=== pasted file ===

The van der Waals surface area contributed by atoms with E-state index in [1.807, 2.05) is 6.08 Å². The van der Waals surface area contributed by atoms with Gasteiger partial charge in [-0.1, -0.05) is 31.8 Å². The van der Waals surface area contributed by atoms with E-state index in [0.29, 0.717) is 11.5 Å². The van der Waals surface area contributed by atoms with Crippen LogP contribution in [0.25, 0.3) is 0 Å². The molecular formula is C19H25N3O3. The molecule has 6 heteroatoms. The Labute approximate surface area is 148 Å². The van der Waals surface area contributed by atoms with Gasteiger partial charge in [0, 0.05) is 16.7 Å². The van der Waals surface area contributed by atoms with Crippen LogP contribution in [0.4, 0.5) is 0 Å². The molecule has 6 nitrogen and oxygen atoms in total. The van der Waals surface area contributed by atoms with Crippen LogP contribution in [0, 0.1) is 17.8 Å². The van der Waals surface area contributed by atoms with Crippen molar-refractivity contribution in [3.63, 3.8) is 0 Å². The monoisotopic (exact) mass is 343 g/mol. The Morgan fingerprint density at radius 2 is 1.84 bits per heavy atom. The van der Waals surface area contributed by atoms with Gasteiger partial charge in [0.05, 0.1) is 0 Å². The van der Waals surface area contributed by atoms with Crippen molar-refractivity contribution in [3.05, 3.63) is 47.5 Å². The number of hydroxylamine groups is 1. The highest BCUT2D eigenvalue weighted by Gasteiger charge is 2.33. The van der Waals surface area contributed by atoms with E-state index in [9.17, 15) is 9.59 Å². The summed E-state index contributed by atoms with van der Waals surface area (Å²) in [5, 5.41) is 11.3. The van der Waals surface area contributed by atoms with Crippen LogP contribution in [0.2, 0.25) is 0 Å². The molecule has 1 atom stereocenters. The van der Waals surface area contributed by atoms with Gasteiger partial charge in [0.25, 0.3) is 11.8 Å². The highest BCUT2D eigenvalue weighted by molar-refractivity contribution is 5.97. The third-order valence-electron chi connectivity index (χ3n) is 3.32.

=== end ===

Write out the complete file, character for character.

The van der Waals surface area contributed by atoms with E-state index in [1.807, 2.05) is 6.08 Å². The van der Waals surface area contributed by atoms with Gasteiger partial charge in [-0.1, -0.05) is 31.8 Å². The van der Waals surface area contributed by atoms with E-state index in [0.29, 0.717) is 11.5 Å². The van der Waals surface area contributed by atoms with Crippen LogP contribution in [0.25, 0.3) is 0 Å². The molecular formula is C19H25N3O3. The molecule has 6 heteroatoms. The Labute approximate surface area is 148 Å². The van der Waals surface area contributed by atoms with Gasteiger partial charge in [0, 0.05) is 16.7 Å². The van der Waals surface area contributed by atoms with Crippen LogP contribution in [0.4, 0.5) is 0 Å². The molecule has 6 nitrogen and oxygen atoms in total. The van der Waals surface area contributed by atoms with Crippen LogP contribution in [0, 0.1) is 17.8 Å². The van der Waals surface area contributed by atoms with Crippen molar-refractivity contribution in [3.63, 3.8) is 0 Å². The monoisotopic (exact) mass is 343 g/mol. The Morgan fingerprint density at radius 2 is 1.84 bits per heavy atom. The van der Waals surface area contributed by atoms with Gasteiger partial charge in [0.05, 0.1) is 0 Å². The van der Waals surface area contributed by atoms with Crippen molar-refractivity contribution in [3.05, 3.63) is 47.5 Å². The number of hydroxylamine groups is 1. The highest BCUT2D eigenvalue weighted by Gasteiger charge is 2.33. The van der Waals surface area contributed by atoms with E-state index in [9.17, 15) is 9.59 Å². The summed E-state index contributed by atoms with van der Waals surface area (Å²) in [5, 5.41) is 11.3. The van der Waals surface area contributed by atoms with Crippen LogP contribution in [0.2, 0.25) is 0 Å². The molecule has 1 atom stereocenters. The van der Waals surface area contributed by atoms with Gasteiger partial charge in [0.25, 0.3) is 11.8 Å². The highest BCUT2D eigenvalue weighted by molar-refractivity contribution is 5.97. The third-order valence-electron chi connectivity index (χ3n) is 3.32.